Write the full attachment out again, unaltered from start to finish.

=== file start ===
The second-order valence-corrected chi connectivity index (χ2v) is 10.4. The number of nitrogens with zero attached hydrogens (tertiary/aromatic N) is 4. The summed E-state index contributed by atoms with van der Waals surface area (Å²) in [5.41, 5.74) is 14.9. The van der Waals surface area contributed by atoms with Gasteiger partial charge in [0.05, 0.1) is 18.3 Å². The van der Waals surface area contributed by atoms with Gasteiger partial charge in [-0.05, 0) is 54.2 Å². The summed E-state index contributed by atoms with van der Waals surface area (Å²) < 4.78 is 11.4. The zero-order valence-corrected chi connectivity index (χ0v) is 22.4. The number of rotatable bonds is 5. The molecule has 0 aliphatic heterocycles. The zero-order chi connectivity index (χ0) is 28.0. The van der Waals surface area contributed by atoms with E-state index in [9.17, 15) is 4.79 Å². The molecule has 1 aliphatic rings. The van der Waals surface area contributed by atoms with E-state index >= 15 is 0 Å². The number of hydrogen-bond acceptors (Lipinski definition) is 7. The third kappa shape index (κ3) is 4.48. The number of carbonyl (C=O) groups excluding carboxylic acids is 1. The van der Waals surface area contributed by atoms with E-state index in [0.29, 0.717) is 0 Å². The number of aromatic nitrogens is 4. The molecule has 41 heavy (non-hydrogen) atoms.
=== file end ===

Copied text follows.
The second-order valence-corrected chi connectivity index (χ2v) is 10.4. The number of nitrogens with zero attached hydrogens (tertiary/aromatic N) is 4. The summed E-state index contributed by atoms with van der Waals surface area (Å²) in [5.41, 5.74) is 14.9. The van der Waals surface area contributed by atoms with Gasteiger partial charge in [0.05, 0.1) is 18.3 Å². The van der Waals surface area contributed by atoms with Gasteiger partial charge in [-0.05, 0) is 54.2 Å². The summed E-state index contributed by atoms with van der Waals surface area (Å²) < 4.78 is 11.4. The zero-order valence-corrected chi connectivity index (χ0v) is 22.4. The number of rotatable bonds is 5. The molecule has 0 aliphatic heterocycles. The zero-order chi connectivity index (χ0) is 28.0. The van der Waals surface area contributed by atoms with E-state index in [9.17, 15) is 4.79 Å². The molecule has 1 aliphatic rings. The van der Waals surface area contributed by atoms with E-state index >= 15 is 0 Å². The number of hydrogen-bond acceptors (Lipinski definition) is 7. The third kappa shape index (κ3) is 4.48. The number of carbonyl (C=O) groups excluding carboxylic acids is 1. The van der Waals surface area contributed by atoms with E-state index in [0.29, 0.717) is 0 Å². The number of aromatic nitrogens is 4. The molecule has 41 heavy (non-hydrogen) atoms.